At the end of the day, dividend growth investors expect that a company that regularly increases dividends would also lead to a higher stock price. This would leave current yields little changed for many years.
When the market goes up, 80%-90% of all stocks follow its moves. When it goes down 70% of companies go lower in tandem with it. While dividend investors do care mostly about stability and growth of their dividend income, capital gains are important as well.
While dividends have produced about 40% of average annual returns each year over the past 8 decades, capital gains are important as well. If investors believe that the company’s performance over time would improve, they would bid up the stock price. While the dividend payment would have increased roughly at the same rate as the growth in stock prices, the current yield could be unchanged. This would leave many novice investors wondering why anyone would waste their time and effort purchasing a stock which yields 2% - 4%, when other companies offer much higher current dividend yields. What they fail to notice is that the yield on cost on the original investment several years ago is much higher than the current yield.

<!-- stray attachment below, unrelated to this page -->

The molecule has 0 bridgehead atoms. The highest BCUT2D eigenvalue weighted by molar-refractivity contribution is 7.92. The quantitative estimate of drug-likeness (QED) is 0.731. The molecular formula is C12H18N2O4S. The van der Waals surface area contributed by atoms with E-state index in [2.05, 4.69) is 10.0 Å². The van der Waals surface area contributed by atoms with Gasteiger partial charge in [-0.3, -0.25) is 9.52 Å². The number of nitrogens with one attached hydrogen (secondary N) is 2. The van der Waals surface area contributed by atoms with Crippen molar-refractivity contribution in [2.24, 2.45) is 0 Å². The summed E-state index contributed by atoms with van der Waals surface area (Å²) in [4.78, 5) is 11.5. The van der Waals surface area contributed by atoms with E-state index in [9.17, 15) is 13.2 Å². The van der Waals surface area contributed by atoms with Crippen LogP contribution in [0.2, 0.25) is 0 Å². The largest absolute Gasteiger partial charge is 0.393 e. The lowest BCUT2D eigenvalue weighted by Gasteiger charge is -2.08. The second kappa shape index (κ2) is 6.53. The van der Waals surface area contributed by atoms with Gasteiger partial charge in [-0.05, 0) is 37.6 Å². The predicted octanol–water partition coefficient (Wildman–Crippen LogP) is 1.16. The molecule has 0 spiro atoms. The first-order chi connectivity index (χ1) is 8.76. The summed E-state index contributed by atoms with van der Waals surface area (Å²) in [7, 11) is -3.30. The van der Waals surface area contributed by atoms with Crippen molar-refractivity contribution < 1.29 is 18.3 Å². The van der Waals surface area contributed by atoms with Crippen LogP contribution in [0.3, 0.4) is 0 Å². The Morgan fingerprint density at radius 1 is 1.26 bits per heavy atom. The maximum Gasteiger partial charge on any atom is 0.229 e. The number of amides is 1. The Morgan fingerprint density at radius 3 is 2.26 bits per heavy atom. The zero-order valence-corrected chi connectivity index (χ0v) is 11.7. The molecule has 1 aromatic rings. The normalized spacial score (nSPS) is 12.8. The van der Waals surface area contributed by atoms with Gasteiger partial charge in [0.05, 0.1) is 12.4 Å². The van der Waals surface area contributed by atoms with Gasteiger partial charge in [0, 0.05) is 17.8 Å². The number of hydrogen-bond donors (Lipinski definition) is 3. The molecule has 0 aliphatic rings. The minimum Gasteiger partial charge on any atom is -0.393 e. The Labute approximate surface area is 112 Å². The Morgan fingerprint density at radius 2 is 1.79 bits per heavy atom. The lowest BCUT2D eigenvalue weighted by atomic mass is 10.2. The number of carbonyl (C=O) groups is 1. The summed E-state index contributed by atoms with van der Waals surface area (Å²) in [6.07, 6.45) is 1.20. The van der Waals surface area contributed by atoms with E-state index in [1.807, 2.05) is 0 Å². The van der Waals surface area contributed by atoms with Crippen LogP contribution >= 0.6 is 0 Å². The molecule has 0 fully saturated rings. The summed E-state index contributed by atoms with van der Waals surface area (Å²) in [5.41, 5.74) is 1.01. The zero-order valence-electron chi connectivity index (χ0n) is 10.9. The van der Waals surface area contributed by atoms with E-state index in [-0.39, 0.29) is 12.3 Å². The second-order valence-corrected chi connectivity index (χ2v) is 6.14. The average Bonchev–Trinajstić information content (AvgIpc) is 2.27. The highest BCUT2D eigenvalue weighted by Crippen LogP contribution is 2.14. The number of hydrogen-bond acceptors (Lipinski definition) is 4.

If markets believed that the dividend growth is sustainable, the stock price would correct itself and bring the yield to about market level. This brings in some capital gains, which further compounds the wealth of the dividend investor. If investors as a group do not expect that the company’s dividend growth is sustainable, they would simply leave the price unchanged or lower over a period of time.